By the time I was born in 1949, all but one of my grandparents had long gone. My Dad's mother, Jessie Isabella Cook (nee McPherson) was the sole survivor of that generation in my immediate family. Unfortunately, we lived in the capital city of Melbourne and she lived in the country town of Stawell, where she was born and lived all her life, which is a good 3 hour drive away in today's conditions but would have been more like 5 hours in those days. Consequently, I have only the vaguest of memories of her, although she lived until I was about 12, as a whitehaired old lady whom I hardly knew.

      When she died, Dad, my sister and I made the journey to Stawell to clean out the house. I remember lots of pictures hanging on the walls but recognised very few of them. Dad arranged for some items of furniture to be sent back to Melbourne for us but the rest was given away to local people whom he had known. Luckily, one of the things that we kept was the Family Bible but apparently none of the pictures was considered worthy of retaining !!!! If only, if only ..................

      Many years later, as Dad approached old age, he and I would occasionally turn the pages of the Bible. I saw that Dad had kept the entries up to date, as had his Mother before him, and her Mother before that. We talked a little about the people mentioned in it and I thought that I would like to chase all those things up one day. And so it came to pass. At this point, the story of "the chase" is as interesting as what was found so perhaps, we should look at these separately.

The Chase
      The chase really began in 1986 when my wife saw a newspaper advertisement seeking information about the family of Donald McPherson who had come from Scotland to Australia in 1853 to work on a sheep station near Stawell. This, plus the McPherson name, caught my eye


as I knew from the Bible that Jessie's Father was so-named. However, the advertisement gave much detail about second and third marriages, not to mention all the offspring of these , and none of this was in my Bible. Dad had no knowledge of it either. Even so, I replied to the lady concerned, Mrs. F. M. Gilbert (another name that was totally unknown to me) with what information I had but surmising that I was not from the family she sought.

      And there the matter rested for 10 years.

      After my father died in 1993, I determined to really get stuck into the history and see what I could find. In following up a totally different branch, the Garrards of Suffolk, I was referred to Peter Robinson who was believed to be of this line. It turned out not to be but his wife Colleen was a McPherson. I contacted Peter immediately and he sent me much of his material, including a sketch of a McPherson family tree that showed not only the detail Mrs. Gilbert had found but that the consequences of Donald's first marriage matched the entries in try Bible.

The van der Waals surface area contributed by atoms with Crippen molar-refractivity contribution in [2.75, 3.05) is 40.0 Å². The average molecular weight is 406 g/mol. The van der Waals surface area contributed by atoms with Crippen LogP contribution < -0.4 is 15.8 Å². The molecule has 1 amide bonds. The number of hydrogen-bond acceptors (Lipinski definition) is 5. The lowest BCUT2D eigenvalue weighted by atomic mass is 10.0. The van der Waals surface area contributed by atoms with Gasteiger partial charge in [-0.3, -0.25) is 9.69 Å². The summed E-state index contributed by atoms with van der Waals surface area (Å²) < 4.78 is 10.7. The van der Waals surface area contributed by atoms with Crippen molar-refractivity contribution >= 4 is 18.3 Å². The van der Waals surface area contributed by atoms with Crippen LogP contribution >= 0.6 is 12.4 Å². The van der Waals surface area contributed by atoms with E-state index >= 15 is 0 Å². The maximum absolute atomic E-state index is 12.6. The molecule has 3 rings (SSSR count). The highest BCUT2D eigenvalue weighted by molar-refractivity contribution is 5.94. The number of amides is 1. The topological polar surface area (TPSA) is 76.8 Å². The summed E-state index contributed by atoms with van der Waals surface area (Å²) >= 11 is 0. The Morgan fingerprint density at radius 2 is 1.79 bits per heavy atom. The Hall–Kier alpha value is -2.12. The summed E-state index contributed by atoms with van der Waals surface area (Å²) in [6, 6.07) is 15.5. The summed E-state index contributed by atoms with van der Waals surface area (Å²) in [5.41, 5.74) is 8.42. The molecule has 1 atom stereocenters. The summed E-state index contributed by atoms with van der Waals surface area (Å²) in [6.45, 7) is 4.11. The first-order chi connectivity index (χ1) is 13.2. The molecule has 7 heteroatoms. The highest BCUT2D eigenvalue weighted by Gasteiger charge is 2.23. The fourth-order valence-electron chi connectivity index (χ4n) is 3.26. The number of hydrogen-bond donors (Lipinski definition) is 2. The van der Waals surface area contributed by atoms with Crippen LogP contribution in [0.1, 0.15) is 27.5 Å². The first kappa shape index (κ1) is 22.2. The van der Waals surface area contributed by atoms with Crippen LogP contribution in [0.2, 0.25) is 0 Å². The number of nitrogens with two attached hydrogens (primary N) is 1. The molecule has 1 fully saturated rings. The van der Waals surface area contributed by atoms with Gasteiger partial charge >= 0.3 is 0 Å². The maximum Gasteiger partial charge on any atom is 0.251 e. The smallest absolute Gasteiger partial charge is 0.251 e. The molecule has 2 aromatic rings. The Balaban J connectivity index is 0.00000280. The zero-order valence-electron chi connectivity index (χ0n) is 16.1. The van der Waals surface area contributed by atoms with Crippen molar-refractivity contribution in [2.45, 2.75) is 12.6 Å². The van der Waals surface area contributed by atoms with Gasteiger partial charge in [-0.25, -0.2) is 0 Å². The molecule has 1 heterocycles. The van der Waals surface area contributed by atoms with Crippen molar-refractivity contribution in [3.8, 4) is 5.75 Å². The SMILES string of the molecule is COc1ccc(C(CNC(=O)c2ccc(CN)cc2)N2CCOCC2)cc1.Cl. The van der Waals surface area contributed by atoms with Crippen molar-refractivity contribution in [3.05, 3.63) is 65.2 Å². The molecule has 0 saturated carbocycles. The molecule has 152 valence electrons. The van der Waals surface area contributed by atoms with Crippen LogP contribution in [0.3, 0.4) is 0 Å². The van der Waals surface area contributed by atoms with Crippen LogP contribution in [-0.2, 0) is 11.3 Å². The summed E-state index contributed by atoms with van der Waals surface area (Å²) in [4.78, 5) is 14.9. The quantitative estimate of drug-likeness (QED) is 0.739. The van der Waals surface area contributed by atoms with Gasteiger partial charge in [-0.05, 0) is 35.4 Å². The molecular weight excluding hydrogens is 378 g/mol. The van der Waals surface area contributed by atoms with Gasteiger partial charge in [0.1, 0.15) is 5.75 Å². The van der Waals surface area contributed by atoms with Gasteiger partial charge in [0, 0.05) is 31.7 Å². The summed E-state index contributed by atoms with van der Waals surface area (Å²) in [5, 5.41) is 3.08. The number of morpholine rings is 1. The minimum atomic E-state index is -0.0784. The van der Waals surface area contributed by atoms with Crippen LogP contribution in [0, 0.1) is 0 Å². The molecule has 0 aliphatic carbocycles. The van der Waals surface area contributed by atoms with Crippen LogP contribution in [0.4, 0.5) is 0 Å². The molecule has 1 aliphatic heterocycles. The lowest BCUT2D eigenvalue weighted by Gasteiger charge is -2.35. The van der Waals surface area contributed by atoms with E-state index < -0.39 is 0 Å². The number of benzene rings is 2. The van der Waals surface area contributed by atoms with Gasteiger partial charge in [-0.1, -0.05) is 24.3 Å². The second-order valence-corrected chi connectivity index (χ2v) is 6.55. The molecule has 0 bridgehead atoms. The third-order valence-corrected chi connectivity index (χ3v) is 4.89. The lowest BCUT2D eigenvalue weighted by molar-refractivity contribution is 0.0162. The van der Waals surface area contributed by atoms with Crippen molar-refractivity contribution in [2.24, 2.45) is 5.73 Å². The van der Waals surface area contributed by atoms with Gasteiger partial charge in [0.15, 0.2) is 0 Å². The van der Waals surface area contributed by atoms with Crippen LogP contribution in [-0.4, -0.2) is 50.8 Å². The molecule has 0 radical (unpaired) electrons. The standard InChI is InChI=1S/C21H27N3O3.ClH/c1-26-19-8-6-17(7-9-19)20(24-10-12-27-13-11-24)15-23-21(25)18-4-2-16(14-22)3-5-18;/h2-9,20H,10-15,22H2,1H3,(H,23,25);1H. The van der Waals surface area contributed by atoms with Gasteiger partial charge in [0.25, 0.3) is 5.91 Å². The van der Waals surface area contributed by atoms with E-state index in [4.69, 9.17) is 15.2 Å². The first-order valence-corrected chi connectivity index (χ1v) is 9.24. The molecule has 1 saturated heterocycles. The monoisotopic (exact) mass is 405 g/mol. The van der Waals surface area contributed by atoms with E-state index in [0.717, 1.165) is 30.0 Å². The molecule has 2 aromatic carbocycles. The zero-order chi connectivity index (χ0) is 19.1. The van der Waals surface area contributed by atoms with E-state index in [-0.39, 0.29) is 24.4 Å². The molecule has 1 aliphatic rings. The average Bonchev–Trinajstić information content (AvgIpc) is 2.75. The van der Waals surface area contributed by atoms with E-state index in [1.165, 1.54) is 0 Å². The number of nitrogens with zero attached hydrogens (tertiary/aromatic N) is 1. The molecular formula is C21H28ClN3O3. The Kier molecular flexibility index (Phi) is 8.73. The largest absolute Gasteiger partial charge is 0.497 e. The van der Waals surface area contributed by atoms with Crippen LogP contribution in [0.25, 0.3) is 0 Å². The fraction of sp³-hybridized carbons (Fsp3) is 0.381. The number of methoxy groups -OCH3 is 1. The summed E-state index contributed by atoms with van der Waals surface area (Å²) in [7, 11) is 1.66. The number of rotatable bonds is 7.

I could hardly wait to contact Mrs. Gilbert again and eagerly wrote to her PO Box address. Alas, the letter was returned undelivered. Perhaps, she still lived in the area but no longer had the box. I contacted the Stawell Historical Society, who had been most helpful in my various searches, to see if they had a street address. They did although it was also many years since Mrs. Gilbert bad been in touch. I wrote again but Mrs. Gilbert had certainly moved and the letter returned again. Maybe her old neigbbours would know where she had gone, so I wrote to the street numbers on either side, asking them to pass on my phone number. A few days later, success! Margaret Gilbert called me and we arranged to meet.

In the event, Margaret's husband Ron is descended from Donald's second marriage, Colleen Robinson is descended from the third marriage and I am descended from the first. All in all, Donald produced I I children so, although there are many whose lines we have been unable to pursue, finding a representative of each family is a most satisfactory result.

The Findings -- Donald McPherson Snr
      Donald McPherson was born in 1826 in Kilchoan, Ardnamurchan, Argyll, the son of David from Glenelg and Jane Cameron of Morven, and emigrated to Australia in 1853 with his first wife Janet (McArthur) and two infant sons, Alexander (b. 1850) and Donald (b. I 1852). What prompted them to make this trip is open to speculation but conditions in Scotland were becoming oppressive and the discovery of gold in Australia had resulted in a shortage of manual labourers in the colony and Donald bad 12 months certain employment here as a shepherd. For whatever reason, they risked life and limb, and arrived on the Ida on 12th July, having left Liverpool on 25th March. It was noted in a newspaper report at the time that there were "468 Government Immigrants in the steerage ". How a family with two babies could even contemplate such a voyage is beyond our comprehension today, but they made it and survived. Not so fortunate were some of the other passengers. A separate report in the same paper gives more detail: